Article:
By Tom Lutey, Billings Gazette, Mont.
Despite devastating fall rains, Montana crops were a $2.52 billion business last year, the U.S. Department of Agriculture reported Wednesday.
The state's crops were worth $200 million less than they were a year earlier. Many in the industry had expected worse because of sagging prices and a late August rain that ruined wheat, hay and barley crops across the Hi Line just days before harvest. As much as 10 inches of rain fell in a three-day period, drowning alfalfa fields and causing malt barley and wheat to sprout as it stood in acres too muddy for farm equipment.
Montana Gov. Steve Bullock issued a disaster declaration for the affected area because of flooding infrastructure damage. Malt barley losses were so severe one men's magazine referred to it as the "beerpocalypse."
Marketers doubted whether the value of the state's wheat crop would clear $1 billion, as it had in five of the previous six years.
The USDA's report Wednesday put the value of 2014 Montana wheat at $1.2 billion, down $100 million from a year earlier and more than $400 million from 2012. Much of the value was buoyed by a successful winter wheat harvest, which was all but finished before the rains hit. Also, Montana durum farmers benefited from prices that were at a three-year high for their crop, which is used in premium pastas.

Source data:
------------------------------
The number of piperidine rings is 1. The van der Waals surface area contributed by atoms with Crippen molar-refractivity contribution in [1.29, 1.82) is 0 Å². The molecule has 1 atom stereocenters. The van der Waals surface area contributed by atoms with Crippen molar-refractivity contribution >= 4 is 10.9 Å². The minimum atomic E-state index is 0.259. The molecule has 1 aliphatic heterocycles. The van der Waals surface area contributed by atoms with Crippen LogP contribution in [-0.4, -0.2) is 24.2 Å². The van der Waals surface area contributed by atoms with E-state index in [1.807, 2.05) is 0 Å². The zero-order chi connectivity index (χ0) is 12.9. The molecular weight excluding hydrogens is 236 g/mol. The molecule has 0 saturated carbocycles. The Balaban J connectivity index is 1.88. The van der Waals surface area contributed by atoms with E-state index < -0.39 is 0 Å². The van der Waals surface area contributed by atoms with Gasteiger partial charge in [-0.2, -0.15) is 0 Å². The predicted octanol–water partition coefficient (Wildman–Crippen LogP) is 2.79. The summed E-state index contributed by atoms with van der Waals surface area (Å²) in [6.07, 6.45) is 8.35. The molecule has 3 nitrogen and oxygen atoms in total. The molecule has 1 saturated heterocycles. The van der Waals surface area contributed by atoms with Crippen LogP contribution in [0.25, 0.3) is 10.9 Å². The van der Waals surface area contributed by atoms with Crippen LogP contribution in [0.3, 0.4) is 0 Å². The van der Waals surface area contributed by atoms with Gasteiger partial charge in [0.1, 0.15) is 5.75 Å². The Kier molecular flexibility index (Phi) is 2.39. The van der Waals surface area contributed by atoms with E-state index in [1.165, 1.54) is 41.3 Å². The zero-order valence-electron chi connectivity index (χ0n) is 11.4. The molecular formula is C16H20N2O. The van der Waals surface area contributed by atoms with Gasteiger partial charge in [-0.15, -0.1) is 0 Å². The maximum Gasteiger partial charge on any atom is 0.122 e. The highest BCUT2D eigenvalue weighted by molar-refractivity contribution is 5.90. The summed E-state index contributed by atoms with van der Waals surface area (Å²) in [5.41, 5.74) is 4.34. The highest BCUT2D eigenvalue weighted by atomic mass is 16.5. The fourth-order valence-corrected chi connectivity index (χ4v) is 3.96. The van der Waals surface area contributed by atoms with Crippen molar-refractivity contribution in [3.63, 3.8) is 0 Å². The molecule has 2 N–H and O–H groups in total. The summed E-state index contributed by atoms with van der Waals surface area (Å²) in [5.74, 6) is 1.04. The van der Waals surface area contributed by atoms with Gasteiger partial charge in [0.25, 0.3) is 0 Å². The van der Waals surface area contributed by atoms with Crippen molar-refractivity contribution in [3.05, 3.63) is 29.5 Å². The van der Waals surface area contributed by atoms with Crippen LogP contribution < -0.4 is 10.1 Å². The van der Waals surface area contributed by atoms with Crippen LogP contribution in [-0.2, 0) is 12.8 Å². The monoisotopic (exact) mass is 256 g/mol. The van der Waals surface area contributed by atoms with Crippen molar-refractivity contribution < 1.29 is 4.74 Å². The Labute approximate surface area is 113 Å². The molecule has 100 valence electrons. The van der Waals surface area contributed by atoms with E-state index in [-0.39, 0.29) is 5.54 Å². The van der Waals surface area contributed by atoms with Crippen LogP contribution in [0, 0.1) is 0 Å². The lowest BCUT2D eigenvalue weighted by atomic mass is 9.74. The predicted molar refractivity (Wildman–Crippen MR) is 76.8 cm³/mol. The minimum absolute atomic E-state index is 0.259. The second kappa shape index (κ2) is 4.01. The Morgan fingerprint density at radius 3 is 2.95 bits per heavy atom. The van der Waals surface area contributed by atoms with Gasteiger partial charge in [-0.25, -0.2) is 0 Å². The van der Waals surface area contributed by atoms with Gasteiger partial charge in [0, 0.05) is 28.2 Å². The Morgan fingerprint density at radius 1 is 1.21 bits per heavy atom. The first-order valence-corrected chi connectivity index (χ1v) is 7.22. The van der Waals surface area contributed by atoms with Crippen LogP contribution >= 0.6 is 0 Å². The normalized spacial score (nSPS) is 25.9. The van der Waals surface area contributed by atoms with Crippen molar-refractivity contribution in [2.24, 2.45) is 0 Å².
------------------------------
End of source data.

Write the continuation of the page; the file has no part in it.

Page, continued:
"We had good yields, and most of the winter wheat was harvested before the damaging rains, said Lola Raska, of the Montana Grain Growers Association. Crop insurance proved to be difficult for farmers hit by bad weather, Raska said.
Weather losses were severe, but Montana also produced a lot of grain, said Eric Sommer of the National Agricultural Statistics Service, though winter wheat prices were also down from a year earlier.
"What really drove it up was the pre-rain stuff was really good," Sommer said. "The post-rain was crap."
Crop diversity kept the overall value of Montana agriculture strong even as wheat, the state agriculture's breadwinner, faltered. The firm showing was a case of several smaller crops each contributing a few million extra dollars to the pot. Edible bean values were up $4 million. Lentil values increased $1.4 million.
There were other big losers. Sugar beet prices plummeted 41 percent, though the calculation is older than estimates for other crops. The value of the sugar beets is determined after they've been processed into sugar. That process takes several months and finishes in February of the following year. So the values reported Tuesday are for beets harvested in 2013 and processed into 2014, both in Billings and Sidney. The reported value for 2013 beets was $49.6 million, down from $82.4 million a year earlier.
Corn for grain values also fell $8 million, as prices slid to nearly half of what they were in 2012. Barley values fell $18 million.